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Geoff Ladd, Route 66 Heritage Foundation of Logan County

Route 66 Museum Opens in Abandoned Roadside Diner

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Geoff Ladd, Route 66 Heritage Foundation of Logan County

The Mill in Lincoln, Illinois, was one of the many roadside restaurants that nourished hungry travelers on Route 66 during its heyday. It opened in 1929, three years after the route was established. After years of serving greasy American fare in a kitschy Dutch setting, the spot officially closed in 1996. Now Smithsonian reports that it has reopened as a Route 66 Museum.

The project was spearheaded by the Route 66 Heritage Foundation of Logan County, a local nonprofit dedicated to restoring attractions along the route. The group raised $90,000 to fix the dilapidated roof, windows, floor, and foundation of the windmill-shaped structure. According to the Save The Mill Indiegogo page, “The Mill is considered a prime example of early American roadside architecture and is one of the few buildings in the area still standing from that era.”

The Mill along Route 66 in Lincoln, Illinois.
Route 66 Heritage Foundation of Logan County

Route 66 is no longer a single highway, but its impact remains an important part of Lincoln’s identity. The museum is a celebration of this: Inside, visitors can peruse artifacts highlighting the town’s former roadside attractions. One exhibit revives a defunct Lincoln gas station as a miniature robotic replica. An animatronic leg poking through the ceiling is left over from The Mill’s days in the 1980s, when it doubled as a restaurant and museum of oddities.

The Mill on 66 Museum opened to the public on April 29. The kitchen is no longer in service, so fans of the original menu will have to go elsewhere for their fried ham and peanut butter sandwiches.

[h/t Smithsonian]

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Hate Waiting at Baggage Claim? Here's How to Make Sure Your Suitcase Arrives First
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Air travel involves plenty of waiting, from standing in long security lines to preparing for takeoff. And even after you land, your trip is stalled until you locate your luggage on the carousel. Luckily for impatient fliers, there are several ways to game the system and ensure a speedy suitcase delivery once you step off the plane, according to Travel + Leisure.

To score true VIP luggage treatment, ask the representative behind the check-in counter if they can attach a “fragile” sticker to your bag. Suitcases with these kinds of labels are often loaded last and unloaded first. (Plus, they receive the type of kid-glove treatment that ultimately helps them last longer.)

Keep in mind, however, that you’ll need a new tag each time you fly. If it looks old, or was issued by a different airline, the crew might not pay attention to it, according to Condé Nast Traveler. Also, consider upping your suitcase game, as quality, hard-shell bags look like they contain delicate or important items. Their appearance—along with the fragile sticker—will inspire baggage handlers to give them special treatment.

Another trick that can shave a few minutes off your wait time is making sure you're the last person to check in, instead of rushing to be first. If you can't resist getting to the airport early, try asking if you can check it at the gate. This could make your bag one of the last on the plane, and thus one of the first taken out. This method isn't surefire, however, as loading and unloading systems vary among flights.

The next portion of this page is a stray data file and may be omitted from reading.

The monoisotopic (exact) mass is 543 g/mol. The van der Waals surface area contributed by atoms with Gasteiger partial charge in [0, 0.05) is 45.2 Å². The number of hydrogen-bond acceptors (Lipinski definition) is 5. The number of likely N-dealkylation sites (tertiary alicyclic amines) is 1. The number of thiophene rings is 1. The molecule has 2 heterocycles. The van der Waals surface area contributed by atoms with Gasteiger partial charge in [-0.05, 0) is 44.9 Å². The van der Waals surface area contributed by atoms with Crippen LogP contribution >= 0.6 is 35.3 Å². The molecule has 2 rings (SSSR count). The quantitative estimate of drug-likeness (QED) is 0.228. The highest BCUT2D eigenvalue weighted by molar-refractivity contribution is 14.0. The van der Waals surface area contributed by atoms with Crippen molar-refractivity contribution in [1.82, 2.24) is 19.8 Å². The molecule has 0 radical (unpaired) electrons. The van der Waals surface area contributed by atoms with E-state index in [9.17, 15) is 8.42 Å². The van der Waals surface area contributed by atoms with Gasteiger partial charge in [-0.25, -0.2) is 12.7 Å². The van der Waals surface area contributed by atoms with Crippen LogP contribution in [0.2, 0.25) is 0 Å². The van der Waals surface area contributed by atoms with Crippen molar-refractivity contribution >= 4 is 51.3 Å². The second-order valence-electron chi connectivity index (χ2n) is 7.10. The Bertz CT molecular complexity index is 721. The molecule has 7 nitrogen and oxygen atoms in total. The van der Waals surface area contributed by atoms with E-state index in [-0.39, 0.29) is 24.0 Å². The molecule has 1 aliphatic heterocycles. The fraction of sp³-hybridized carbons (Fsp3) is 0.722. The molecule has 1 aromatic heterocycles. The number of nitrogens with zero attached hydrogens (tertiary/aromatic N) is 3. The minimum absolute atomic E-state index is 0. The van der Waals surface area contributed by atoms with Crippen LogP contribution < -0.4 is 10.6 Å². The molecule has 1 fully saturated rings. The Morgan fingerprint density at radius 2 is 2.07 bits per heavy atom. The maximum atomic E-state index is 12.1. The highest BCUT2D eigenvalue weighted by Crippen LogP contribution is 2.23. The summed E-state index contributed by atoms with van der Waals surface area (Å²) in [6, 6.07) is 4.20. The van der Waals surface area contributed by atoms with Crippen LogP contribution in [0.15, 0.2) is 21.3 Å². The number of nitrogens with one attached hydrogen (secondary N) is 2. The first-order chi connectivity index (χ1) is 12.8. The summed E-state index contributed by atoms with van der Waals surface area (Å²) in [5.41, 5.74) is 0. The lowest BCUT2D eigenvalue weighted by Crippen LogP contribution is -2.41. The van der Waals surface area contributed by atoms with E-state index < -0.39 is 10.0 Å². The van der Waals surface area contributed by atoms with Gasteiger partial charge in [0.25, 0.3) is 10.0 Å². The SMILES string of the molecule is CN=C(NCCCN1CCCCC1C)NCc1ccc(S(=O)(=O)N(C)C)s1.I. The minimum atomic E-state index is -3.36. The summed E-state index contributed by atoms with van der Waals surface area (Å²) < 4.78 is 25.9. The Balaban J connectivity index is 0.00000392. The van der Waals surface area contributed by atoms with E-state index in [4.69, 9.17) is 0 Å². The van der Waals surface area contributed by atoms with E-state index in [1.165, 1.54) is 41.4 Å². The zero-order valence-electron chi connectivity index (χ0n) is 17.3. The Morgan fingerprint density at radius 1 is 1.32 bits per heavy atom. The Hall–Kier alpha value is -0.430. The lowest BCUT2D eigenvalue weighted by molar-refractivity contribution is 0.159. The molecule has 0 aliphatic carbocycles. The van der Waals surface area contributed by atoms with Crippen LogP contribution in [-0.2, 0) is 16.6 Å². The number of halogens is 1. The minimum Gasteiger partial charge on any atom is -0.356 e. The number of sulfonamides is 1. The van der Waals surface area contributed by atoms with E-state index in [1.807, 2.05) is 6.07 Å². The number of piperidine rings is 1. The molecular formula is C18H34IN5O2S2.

And if all else fails, Thrillist advises that you try upgrading your flight. Some airlines give priority to bags that belong to elite travelers and business class, meaning they’ll be stored separately from other luggage and come out first. Good luck! No matter what happens, at least you can't have it worse than the lady who had to wait 20 years for her bag to show up.

[h/t Travel + Leisure]

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Google Maps Is Getting a Makeover With More Icons and Colors
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Prepare to get used to some big changes to your Google Maps app. The tech giant announced in a blog post that it’s changing the tool’s design to better highlight information that’s relevant to your journey.

The first update can be seen when switching between modes of transportation. If you’re driving from your home to work, for example, Maps will show you gas stations along your route, but switch to public transit and train stations will pop up instead.

The app’s color scheme has also been given a makeover. All points of interest (POI) that appear on the map are now color-coded. Looking for the nearest restaurant? Food and drink POI are orange. Need some retail therapy? Shopping icons are blue. Hospitals (pink), churches (gray), outdoor spaces (green), and more are included in the new system.

Within the larger categories, Google has introduced dozens of specialized icons to indicate subcategories. Banks are marked with a dollar sign, cafes with a coffee cup, etc.

“The world is an ever-evolving place,” Google Maps product manager Liz Hunt wrote in the blog post. “Now, we’re updating Google Maps with a new look that better reflects your world, right now.”

This overhaul is the latest way Google Maps is evolving to make life more convenient for its users. In the past year, the app has rolled out features that allow you to locate your parked car and to check how crowded attractions are at certain times. The new design changes will start appearing over the next few weeks.

Phones with maps app open.
Google

Color key for Google Maps.
Google

Icons for Google Maps.
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